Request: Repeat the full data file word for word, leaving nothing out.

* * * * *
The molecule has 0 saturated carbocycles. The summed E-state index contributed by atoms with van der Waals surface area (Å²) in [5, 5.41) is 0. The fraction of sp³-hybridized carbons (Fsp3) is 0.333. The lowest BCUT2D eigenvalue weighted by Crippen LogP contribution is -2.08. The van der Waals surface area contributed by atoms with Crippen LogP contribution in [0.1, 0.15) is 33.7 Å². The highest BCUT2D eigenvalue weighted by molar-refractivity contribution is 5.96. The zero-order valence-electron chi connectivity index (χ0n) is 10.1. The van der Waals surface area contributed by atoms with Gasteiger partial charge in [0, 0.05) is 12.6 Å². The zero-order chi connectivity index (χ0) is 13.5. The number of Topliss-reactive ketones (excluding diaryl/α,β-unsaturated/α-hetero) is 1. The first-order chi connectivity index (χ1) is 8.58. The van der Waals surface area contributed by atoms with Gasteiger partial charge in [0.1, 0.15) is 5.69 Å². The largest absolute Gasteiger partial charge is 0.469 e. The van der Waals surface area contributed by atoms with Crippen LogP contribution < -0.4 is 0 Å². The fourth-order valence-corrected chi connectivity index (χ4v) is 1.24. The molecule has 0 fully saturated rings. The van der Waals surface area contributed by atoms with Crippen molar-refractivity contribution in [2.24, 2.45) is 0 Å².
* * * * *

The molecule has 0 saturated carbocycles. The summed E-state index contributed by atoms with van der Waals surface area (Å²) in [5, 5.41) is 0. The fraction of sp³-hybridized carbons (Fsp3) is 0.333. The lowest BCUT2D eigenvalue weighted by Crippen LogP contribution is -2.08. The van der Waals surface area contributed by atoms with Crippen LogP contribution in [0.1, 0.15) is 33.7 Å². The highest BCUT2D eigenvalue weighted by molar-refractivity contribution is 5.96. The zero-order valence-electron chi connectivity index (χ0n) is 10.1. The van der Waals surface area contributed by atoms with Gasteiger partial charge in [0, 0.05) is 12.6 Å². The zero-order chi connectivity index (χ0) is 13.5. The number of Topliss-reactive ketones (excluding diaryl/α,β-unsaturated/α-hetero) is 1. The first-order chi connectivity index (χ1) is 8.58. The van der Waals surface area contributed by atoms with Gasteiger partial charge in [0.1, 0.15) is 5.69 Å². The largest absolute Gasteiger partial charge is 0.469 e. The van der Waals surface area contributed by atoms with Crippen LogP contribution < -0.4 is 0 Å². The fourth-order valence-corrected chi connectivity index (χ4v) is 1.24. The molecule has 0 fully saturated rings. The van der Waals surface area contributed by atoms with Crippen molar-refractivity contribution in [2.24, 2.45) is 0 Å².